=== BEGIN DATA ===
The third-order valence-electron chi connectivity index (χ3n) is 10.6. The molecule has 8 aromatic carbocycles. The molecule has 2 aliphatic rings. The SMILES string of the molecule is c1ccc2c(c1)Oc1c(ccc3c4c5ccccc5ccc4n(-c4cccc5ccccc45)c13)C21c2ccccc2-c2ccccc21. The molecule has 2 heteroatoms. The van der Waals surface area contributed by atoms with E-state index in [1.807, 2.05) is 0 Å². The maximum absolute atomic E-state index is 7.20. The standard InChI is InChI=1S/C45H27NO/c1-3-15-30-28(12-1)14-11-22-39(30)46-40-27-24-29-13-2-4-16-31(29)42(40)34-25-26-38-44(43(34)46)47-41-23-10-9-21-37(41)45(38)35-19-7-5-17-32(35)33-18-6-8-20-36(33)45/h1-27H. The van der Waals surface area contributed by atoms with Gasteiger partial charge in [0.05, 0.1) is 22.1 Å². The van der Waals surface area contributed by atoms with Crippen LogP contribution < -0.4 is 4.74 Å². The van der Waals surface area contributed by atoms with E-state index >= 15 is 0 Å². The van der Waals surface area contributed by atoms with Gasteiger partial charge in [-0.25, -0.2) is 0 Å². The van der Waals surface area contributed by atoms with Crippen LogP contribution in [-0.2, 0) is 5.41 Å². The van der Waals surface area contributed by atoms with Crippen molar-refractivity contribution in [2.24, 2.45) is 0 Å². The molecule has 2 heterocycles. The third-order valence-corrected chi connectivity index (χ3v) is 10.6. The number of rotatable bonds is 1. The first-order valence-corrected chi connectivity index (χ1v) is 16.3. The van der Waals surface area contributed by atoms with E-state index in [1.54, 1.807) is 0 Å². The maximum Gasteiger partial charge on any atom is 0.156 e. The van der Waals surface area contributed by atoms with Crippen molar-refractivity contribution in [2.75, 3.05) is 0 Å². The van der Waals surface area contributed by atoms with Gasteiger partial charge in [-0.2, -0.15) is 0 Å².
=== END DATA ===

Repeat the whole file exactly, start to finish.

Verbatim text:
The third-order valence-electron chi connectivity index (χ3n) is 10.6. The molecule has 8 aromatic carbocycles. The molecule has 2 aliphatic rings. The SMILES string of the molecule is c1ccc2c(c1)Oc1c(ccc3c4c5ccccc5ccc4n(-c4cccc5ccccc45)c13)C21c2ccccc2-c2ccccc21. The molecule has 2 heteroatoms. The van der Waals surface area contributed by atoms with E-state index in [1.807, 2.05) is 0 Å². The maximum absolute atomic E-state index is 7.20. The standard InChI is InChI=1S/C45H27NO/c1-3-15-30-28(12-1)14-11-22-39(30)46-40-27-24-29-13-2-4-16-31(29)42(40)34-25-26-38-44(43(34)46)47-41-23-10-9-21-37(41)45(38)35-19-7-5-17-32(35)33-18-6-8-20-36(33)45/h1-27H. The van der Waals surface area contributed by atoms with Gasteiger partial charge in [0.05, 0.1) is 22.1 Å². The van der Waals surface area contributed by atoms with Crippen LogP contribution < -0.4 is 4.74 Å². The van der Waals surface area contributed by atoms with E-state index >= 15 is 0 Å². The van der Waals surface area contributed by atoms with Gasteiger partial charge in [-0.25, -0.2) is 0 Å². The van der Waals surface area contributed by atoms with Crippen LogP contribution in [-0.2, 0) is 5.41 Å². The van der Waals surface area contributed by atoms with Crippen molar-refractivity contribution in [2.24, 2.45) is 0 Å². The molecule has 2 heterocycles. The third-order valence-corrected chi connectivity index (χ3v) is 10.6. The number of rotatable bonds is 1. The first-order valence-corrected chi connectivity index (χ1v) is 16.3. The van der Waals surface area contributed by atoms with E-state index in [1.54, 1.807) is 0 Å². The maximum Gasteiger partial charge on any atom is 0.156 e. The van der Waals surface area contributed by atoms with Crippen molar-refractivity contribution in [2.75, 3.05) is 0 Å². The van der Waals surface area contributed by atoms with Gasteiger partial charge in [-0.2, -0.15) is 0 Å².